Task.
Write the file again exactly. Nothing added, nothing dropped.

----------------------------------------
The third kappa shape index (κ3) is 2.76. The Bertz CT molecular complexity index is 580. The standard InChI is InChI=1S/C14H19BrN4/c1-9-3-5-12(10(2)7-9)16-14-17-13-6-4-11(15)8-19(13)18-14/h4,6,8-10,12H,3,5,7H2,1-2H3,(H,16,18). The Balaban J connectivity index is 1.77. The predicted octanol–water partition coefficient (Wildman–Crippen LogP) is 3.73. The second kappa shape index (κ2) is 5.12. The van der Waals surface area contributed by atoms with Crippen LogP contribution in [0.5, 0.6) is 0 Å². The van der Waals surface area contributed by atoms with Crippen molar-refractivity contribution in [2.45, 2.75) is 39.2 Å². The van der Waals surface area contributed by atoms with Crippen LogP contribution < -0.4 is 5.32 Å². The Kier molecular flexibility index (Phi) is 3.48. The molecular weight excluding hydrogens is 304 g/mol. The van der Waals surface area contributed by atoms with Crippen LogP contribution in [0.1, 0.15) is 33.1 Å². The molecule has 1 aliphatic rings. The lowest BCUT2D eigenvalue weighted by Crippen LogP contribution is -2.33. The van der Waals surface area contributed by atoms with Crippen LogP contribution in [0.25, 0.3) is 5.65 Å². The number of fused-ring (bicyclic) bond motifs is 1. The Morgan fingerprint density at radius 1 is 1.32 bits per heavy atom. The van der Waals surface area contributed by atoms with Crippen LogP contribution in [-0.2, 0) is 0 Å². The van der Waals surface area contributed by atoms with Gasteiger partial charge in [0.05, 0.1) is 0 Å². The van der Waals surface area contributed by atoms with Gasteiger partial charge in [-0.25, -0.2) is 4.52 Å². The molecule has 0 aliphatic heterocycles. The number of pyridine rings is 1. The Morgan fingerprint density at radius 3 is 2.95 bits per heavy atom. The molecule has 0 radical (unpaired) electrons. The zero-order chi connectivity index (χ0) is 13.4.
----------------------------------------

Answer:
The third kappa shape index (κ3) is 2.76. The Bertz CT molecular complexity index is 580. The standard InChI is InChI=1S/C14H19BrN4/c1-9-3-5-12(10(2)7-9)16-14-17-13-6-4-11(15)8-19(13)18-14/h4,6,8-10,12H,3,5,7H2,1-2H3,(H,16,18). The Balaban J connectivity index is 1.77. The predicted octanol–water partition coefficient (Wildman–Crippen LogP) is 3.73. The second kappa shape index (κ2) is 5.12. The van der Waals surface area contributed by atoms with Crippen LogP contribution in [0.5, 0.6) is 0 Å². The van der Waals surface area contributed by atoms with Crippen molar-refractivity contribution in [2.45, 2.75) is 39.2 Å². The van der Waals surface area contributed by atoms with Crippen LogP contribution < -0.4 is 5.32 Å². The Kier molecular flexibility index (Phi) is 3.48. The molecular weight excluding hydrogens is 304 g/mol. The van der Waals surface area contributed by atoms with Crippen LogP contribution in [0.1, 0.15) is 33.1 Å². The molecule has 1 aliphatic rings. The lowest BCUT2D eigenvalue weighted by Crippen LogP contribution is -2.33. The van der Waals surface area contributed by atoms with Crippen LogP contribution in [0.25, 0.3) is 5.65 Å². The number of fused-ring (bicyclic) bond motifs is 1. The Morgan fingerprint density at radius 1 is 1.32 bits per heavy atom. The van der Waals surface area contributed by atoms with Crippen LogP contribution in [-0.2, 0) is 0 Å². The van der Waals surface area contributed by atoms with Gasteiger partial charge in [0.05, 0.1) is 0 Å². The van der Waals surface area contributed by atoms with Gasteiger partial charge in [-0.25, -0.2) is 4.52 Å². The molecule has 0 aliphatic heterocycles. The number of pyridine rings is 1. The Morgan fingerprint density at radius 3 is 2.95 bits per heavy atom. The molecule has 0 radical (unpaired) electrons. The zero-order chi connectivity index (χ0) is 13.4.